|12-12-2012, 10:56 PM||Topic Starter|
Kansas City Ermines.
Join Date: Jul 2001
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The NFL, the Talent Pool, and Long-Term Expansion: A Short Essay
In professional sports, one of the issues that we hear a lot regarding expansion is that "it dilutes the talent pool". We hear that Babe Ruth had to face the top pitchers every day, and that in the 1950s NFL, the 32nd best quarterback never made a team, much less started.
I've always thought this too, but tonight I started thinking about it, and I think that whole premise is wrong.
People always think about the number of teams and players when this discussion arises, but that's only half the equation. The other half of the equation is the talent pool from which the team draws. If we have 32 football teams being created from a population of 1 million people, those teams won't be as strong as if we have 32 team being created from a population of 100 million people.
So let's look at the number of teams that we've had over time, and the population from which they drew their rosters. Let's start on the two ends of the spectrum.
In the 1920 season, the league that became the NFL fielded 13 teams. (Actually, 14 teams are in the records, but one team only played one game so I'm excluding them.) The population of the United States at that time was about 106 million, so each team drew from a population of about 8.2 million people.
Now look at the year 2010. We had 32 teams, and they were drawn from a population of about 309 million. Therefore, each team drew from a population of about 9.6 million people. (Ignore the fact that this includes men and women and old people and stuff, just to keep it simple. Let's also ignore roster sizes, since we're really only talking about starters.)
This means that modern teams are pulling from a larger talent pool than their 1920 predecessors. In other words, it's harder to make an NFL roster as a starter now than it was in 1920 when we had only 13 teams. Ostensibly, this means that the talent level is a bit higher.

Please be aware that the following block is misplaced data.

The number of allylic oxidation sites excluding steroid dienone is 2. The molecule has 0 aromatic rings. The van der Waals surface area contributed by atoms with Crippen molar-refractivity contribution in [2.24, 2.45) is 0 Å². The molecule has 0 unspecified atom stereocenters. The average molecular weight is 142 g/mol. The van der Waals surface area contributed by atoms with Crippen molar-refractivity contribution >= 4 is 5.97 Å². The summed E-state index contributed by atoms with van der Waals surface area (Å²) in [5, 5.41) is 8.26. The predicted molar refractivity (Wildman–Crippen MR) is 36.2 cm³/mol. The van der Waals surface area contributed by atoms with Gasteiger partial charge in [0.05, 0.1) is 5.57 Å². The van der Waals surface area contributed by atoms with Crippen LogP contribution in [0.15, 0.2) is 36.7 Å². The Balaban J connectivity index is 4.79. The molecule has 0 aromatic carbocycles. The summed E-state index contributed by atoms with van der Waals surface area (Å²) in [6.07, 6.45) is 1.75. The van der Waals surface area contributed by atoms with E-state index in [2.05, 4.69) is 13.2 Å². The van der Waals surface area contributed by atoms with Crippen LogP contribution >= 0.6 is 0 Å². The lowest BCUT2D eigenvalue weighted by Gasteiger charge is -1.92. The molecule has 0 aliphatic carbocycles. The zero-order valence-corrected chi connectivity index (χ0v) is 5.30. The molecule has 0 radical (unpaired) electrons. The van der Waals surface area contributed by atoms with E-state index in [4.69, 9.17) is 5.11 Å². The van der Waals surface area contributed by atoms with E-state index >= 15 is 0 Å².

Let's look at these ratios by decade.
Year Population Teams Population Per Team 1920 106,021,537 13 8,155,503 1930 123,202,624 11 11,200,239 1940 132,164,569 10 13,216,457 1950 151,325,798 13 11,640,446 1960 179,323,175 21 8,539,199 1970 203,302,031 26 7,819,309 1980 226,542,199 28 8,090,793 1990 248,709,873 28 8,882,495 2000 281,421,906 31 9,078,126 2010 308,745,538 32 9,648,298
If we average the ratios over each decade, we end up with an average talent pool of 9.62 million people per team, which is almost exactly the current ratio. Therefore, the fact that we have 32 teams right now means that the league's expansion has merely kept pace with long-term growth. They aren't overexpanding and they aren't underexpanding.
So Conclusion #1 is: having 32 teams does not mean that we see watered-down talent compared to past decades. We're seeing exactly the same talent level that we've averaged over the past century.
But what does this mean for the future?
Well, let's look at population projections and see if the NFL should add new teams as the population grows.
Using an average talent pool of 9.627 million people per team to keep our on-field talent consistent, we see that new teams should be added each decade as the American population grows, as shown below.